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Han Kang novels In Conversation

Shanghai Noir



Storytelling seems to be a recurring theme in my life. Last week, it was the wonders of the Mythical Saloon. This week, I listened to Kristen Roupenian speak about her debut short story collection You Know You Want This. It's quite an experience listening to someone you know sit up on the stage and talk about her writing. Especially when one of the stories that made its way into the collection, "Night Runner", was the work Kristen had brought to our Napa Valley Writers Workshop.

One of the themes of Kristen's collection is storytelling. Her characters are constantly telling themselves stories about what just happened. As in the case of Margot in "Cat Person", wildly veering from delight at how very well her date is going with Robert to abject fear that he's driving her into the woods to rape and murder her. Like Margot, we all tell ourselves stories to understand and contextualize the world around us, however inaccurate those stories may prove to be.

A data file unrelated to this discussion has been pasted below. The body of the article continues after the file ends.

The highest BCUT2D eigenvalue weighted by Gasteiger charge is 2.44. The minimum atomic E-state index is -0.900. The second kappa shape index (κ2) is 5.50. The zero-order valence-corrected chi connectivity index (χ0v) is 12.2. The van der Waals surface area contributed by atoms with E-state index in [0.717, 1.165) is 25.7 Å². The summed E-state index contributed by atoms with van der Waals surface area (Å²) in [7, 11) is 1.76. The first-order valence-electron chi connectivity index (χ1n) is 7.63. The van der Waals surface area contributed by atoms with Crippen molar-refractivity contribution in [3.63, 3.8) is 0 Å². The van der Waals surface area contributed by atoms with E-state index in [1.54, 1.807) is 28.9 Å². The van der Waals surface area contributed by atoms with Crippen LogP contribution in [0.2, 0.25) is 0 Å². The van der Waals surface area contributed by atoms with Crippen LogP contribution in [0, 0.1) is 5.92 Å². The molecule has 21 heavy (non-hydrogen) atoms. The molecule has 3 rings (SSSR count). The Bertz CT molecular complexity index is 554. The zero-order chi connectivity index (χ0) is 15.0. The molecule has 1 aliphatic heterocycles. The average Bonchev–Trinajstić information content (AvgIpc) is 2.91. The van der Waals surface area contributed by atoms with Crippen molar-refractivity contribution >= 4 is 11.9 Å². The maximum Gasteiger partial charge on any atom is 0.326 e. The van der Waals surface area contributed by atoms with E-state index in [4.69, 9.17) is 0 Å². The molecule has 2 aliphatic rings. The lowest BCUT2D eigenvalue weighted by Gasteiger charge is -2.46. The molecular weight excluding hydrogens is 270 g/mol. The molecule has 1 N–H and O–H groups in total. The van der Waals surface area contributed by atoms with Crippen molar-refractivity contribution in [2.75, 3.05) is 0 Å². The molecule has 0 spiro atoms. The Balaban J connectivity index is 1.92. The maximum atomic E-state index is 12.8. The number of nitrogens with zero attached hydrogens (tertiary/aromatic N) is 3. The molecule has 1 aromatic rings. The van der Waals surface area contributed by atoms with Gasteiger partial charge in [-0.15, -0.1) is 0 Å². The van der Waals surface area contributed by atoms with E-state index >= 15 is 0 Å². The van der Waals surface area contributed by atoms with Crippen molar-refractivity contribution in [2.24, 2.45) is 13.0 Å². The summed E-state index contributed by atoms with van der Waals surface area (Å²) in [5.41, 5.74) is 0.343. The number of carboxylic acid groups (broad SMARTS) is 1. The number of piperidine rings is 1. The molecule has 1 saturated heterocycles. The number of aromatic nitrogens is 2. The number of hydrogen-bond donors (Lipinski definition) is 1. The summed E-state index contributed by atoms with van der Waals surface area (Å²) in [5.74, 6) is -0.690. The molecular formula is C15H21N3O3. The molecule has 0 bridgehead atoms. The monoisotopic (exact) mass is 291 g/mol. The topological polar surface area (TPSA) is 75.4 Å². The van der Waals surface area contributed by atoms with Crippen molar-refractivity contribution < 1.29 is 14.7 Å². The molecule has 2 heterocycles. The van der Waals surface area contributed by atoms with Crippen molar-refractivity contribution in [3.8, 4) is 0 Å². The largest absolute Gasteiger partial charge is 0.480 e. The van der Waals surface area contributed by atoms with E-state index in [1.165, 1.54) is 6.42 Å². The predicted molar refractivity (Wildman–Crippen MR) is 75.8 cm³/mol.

Fiction, however, is not about the truth in the superficial sense of the word. You're supposed to make up characters, put dialogue into their mouths, and place them in impossible situations. At the same time, you should also be drawing on your own life, extracting some small drop of heart's blood to leave on the page. Han Kang is one of those writers who gives all to her writing. It's almost overwhelming especially when, like me, you read all of her work back to back. I worked in chronological order from The Vegetarian to Human Acts to The White Book. Coincidentally, this is also the progression in which Han's work becomes increasingly autobiographical. You can read the review I wrote for Bookish Asia or the slightly longer version I published on my website as In Conversation.

My father is my first storyteller and his stories usually have to do with growing up in Shanghai. He does it well. The last time we were in Los Angeles together, my father had his three grandchildren in thrall to his tales of World War II. He even made my mother laugh. Some of the stories he told I had heard before. But my father never ceases to surprise me. Malaria? You can read about his brush with death in this week's blog post: Fever & Famine.

Meanwhile, my debut on the VERSO stage approaches with frightening speed. Sunday, April 14 at 7:30pm to be exact. I'm told that parts of the event will be live-streamed on Instagram. Yikes.

Soon thereafter, on Wednesday, 24 April, you'll find me on another stage. This time, it'll be an all-writers panel at Leiden University College discussing the links between Asia and Europe. More news to follow!

Female Language
The Smell of Memory
Fun in the Dark
Homeward Bound
Uncle Xi Wants You!

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